RediClinic treated its one-millionth patient
HOUSTON — Retail-based clinic operator RediClinic recently hit a milestone as it served its one-millionth patient in August.
“This would not have been possible without the support of our loyal patients, who have embraced our unique model of high-quality, convenient and affordable healthcare," stated RediClinic CEO Web Golinkin in a letter recently emailed patients.
To celebrate the milestone, the email features coupons with 15% off a B-12 shot, $15 dollars off a travel healthy visit and a free body mass index reading.
RediClinic operates 29 clinics inside select HEB stores in Houston, Austin and San Antonio.
Are the final chapters of the age of big-box retailing upon us?
WHAT IT MEANS AND WHY IT’S IMPORTANT — DSN noted that 2012 would be the year more big-box retailers committed to “going small” and, while we may hate to toot our own horn, we are going to do it anyway.
(THE NEWS: Supercenters rule, but small formats to accelerate for Walmart. For the full story, click here)
As previously reported by Drug Store News, such big box retailers as Walmart, Target and Meijer have developed smaller-format stores, and we predicted at the end of 2011 that the industry would see this trend continue into 2012, especially as retailers look to further meet the needs of consumers residing in “food deserts.”
Well, that prediction is ringing true.
Earlier this year, Target unveiled its new, smaller urban format — dubbed CityTarget — that would enable it to become a factor in the big cities. Now WMT is committing to more small stores over the next few years. By year end, Walmart expects to be operating a total of 12 Express stores.
With trips to supercenters down in recent years, do you think these are the final chapters of the age of big-box retailing?
Walmart expands employee healthcare to cover spine, transplant surgery
BENTONVILLE, Ark. — Walmart has launched a first-of-its-kind Centers of Excellence program that will offer its associates quality health care with no out-of-pocket cost for heart, spine and transplant surgeries at six of the leading hospital and health systems in the United States.
The six designated health care organizations include the Cleveland Clinic in Cleveland, Ohio; Geisinger Medical Center in Danville, Pa.; Mayo Clinic sites in Rochester, Minn., Scottsdale/Phoenix, Ariz., and Jacksonville, Fla.; Mercy Hospital Springfield in Springfield, Mo; Scott & White Memorial Hospital in Temple, Texas; and Virginia Mason Medical Center in Seattle, Wash.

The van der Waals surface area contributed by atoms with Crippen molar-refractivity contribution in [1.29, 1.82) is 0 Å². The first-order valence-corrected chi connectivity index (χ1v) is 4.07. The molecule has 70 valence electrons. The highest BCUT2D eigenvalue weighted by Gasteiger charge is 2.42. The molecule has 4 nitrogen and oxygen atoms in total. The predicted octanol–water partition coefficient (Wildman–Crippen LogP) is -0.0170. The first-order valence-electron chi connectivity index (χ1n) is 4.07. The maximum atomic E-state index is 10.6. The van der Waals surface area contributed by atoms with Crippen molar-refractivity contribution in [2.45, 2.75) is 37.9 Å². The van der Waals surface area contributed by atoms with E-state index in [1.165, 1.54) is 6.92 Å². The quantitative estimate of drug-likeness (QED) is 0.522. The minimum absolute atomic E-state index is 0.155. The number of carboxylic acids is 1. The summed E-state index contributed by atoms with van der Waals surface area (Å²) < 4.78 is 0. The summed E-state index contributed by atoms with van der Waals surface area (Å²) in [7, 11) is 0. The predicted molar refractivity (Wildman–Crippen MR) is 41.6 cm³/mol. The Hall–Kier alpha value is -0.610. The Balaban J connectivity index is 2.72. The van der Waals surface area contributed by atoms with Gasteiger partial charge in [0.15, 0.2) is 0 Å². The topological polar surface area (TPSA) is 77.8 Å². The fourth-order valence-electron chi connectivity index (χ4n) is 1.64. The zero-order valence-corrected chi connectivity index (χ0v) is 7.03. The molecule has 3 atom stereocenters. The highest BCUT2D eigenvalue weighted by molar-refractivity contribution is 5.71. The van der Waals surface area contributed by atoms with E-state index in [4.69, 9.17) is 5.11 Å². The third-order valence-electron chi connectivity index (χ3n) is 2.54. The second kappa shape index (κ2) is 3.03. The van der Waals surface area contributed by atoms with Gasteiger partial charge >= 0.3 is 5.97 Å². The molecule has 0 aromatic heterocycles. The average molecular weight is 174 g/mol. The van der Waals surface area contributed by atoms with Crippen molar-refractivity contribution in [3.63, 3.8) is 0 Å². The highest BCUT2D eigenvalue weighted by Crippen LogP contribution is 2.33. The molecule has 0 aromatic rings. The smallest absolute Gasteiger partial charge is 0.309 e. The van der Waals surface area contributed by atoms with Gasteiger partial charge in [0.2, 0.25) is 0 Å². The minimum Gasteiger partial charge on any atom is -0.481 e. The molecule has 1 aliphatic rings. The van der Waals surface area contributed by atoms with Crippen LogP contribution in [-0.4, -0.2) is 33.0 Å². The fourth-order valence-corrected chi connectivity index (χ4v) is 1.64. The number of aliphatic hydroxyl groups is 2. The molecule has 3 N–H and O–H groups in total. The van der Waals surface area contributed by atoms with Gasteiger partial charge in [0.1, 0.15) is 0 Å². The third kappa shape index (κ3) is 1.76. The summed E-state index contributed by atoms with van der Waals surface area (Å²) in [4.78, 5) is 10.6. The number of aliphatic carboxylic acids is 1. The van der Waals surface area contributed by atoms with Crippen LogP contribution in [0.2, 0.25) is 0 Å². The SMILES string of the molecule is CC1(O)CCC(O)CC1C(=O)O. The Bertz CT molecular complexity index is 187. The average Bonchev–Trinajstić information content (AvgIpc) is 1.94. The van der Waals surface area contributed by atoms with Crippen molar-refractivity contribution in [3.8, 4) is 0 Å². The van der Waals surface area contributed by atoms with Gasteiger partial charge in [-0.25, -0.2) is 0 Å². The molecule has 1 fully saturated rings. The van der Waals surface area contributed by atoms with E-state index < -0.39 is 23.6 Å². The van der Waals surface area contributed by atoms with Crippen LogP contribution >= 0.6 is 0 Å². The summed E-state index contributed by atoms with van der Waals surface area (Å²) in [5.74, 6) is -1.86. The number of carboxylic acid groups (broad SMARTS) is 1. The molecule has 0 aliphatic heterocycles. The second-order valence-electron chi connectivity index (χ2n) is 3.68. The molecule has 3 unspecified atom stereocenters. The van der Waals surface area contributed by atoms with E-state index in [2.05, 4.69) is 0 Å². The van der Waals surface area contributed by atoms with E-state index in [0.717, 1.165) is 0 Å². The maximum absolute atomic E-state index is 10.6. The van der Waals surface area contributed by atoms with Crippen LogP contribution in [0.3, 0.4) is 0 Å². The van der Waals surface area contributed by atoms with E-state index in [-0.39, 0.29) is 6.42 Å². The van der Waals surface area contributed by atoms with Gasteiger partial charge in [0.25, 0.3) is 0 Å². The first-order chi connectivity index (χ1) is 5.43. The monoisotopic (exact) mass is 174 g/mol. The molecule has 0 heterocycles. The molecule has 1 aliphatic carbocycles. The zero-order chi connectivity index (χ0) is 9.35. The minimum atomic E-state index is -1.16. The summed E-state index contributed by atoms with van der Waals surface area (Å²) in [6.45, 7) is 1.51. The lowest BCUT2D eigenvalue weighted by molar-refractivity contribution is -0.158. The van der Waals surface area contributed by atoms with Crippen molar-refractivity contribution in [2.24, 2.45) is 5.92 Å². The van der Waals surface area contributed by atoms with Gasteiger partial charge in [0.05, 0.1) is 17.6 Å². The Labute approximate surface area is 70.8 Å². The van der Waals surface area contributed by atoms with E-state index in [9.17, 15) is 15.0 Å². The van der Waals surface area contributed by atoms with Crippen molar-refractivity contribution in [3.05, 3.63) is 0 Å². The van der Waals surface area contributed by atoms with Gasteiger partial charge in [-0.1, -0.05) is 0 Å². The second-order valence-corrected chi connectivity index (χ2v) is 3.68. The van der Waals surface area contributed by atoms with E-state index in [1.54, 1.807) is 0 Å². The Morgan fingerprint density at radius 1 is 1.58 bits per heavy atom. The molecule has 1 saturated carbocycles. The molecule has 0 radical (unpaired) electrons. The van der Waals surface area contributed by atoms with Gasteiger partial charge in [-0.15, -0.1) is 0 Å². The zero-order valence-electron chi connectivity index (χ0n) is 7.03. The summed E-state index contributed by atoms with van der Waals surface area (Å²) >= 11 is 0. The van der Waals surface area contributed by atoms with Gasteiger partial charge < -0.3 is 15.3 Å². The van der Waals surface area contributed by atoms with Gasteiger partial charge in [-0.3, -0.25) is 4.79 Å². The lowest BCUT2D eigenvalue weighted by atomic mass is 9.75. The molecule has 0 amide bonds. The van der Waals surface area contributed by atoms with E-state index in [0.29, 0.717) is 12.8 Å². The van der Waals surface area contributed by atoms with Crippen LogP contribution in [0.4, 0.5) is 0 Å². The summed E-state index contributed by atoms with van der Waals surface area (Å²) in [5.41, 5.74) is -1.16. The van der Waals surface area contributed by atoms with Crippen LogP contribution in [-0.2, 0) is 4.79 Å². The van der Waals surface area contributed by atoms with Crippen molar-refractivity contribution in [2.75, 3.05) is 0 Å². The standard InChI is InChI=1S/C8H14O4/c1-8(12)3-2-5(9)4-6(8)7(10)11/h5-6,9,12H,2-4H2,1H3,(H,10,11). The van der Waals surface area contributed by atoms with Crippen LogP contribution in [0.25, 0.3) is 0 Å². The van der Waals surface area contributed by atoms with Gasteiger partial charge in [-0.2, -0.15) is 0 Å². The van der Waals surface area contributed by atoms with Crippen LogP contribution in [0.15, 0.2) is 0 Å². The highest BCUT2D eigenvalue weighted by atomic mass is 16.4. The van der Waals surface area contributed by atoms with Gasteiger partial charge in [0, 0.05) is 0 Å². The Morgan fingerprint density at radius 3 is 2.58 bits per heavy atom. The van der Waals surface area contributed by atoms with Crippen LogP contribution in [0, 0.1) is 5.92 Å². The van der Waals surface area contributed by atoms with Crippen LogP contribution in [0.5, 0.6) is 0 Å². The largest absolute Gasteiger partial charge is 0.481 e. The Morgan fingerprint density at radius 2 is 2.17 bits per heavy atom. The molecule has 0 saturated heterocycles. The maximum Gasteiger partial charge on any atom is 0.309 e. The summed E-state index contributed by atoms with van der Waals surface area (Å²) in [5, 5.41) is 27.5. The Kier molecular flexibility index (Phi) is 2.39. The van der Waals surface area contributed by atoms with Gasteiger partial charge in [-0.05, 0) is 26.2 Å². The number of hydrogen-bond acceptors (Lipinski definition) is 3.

"We devoted extensive time developing Centers of Excellence in order to improve the quality of care our associates’ receive," said Sally Welborn, SVP global benefits at Walmart. "We have identified six renowned health care systems that meet the highest quality standards for heart, spine and transplant surgery. Through these hospital systems, our associates will have no out-of-pocket expenses and a greater peace of mind knowing they are receiving exceptional care from a facility that specializes in the procedure they require. This is the first time a retailer has offered a comprehensive, nationwide program for heart, spine and transplant surgery."
The new Centers of Excellence program is being expanded from covering transplants, which began with the Mayo Clinic in 1996, to include treatment for certain heart and spine surgeries. Walmart’s associates and their dependents who are enrolled in the company’s medical plans will receive consultations and care covered at 100 percent without deductible or coinsurance, plus travel, lodging and food for the patient and a caregiver.
In providing this service at no cost to its enrolled associates, Walmart has worked with these Centers of Excellence health systems to provide exclusive and unique bundled pricing arrangements for these types of procedures. Through Centers of Excellence, Walmart is working with all the health care organizations to collectively share best practices that will allow collaboration around best measures of service and new industry findings in comparison to industry practices.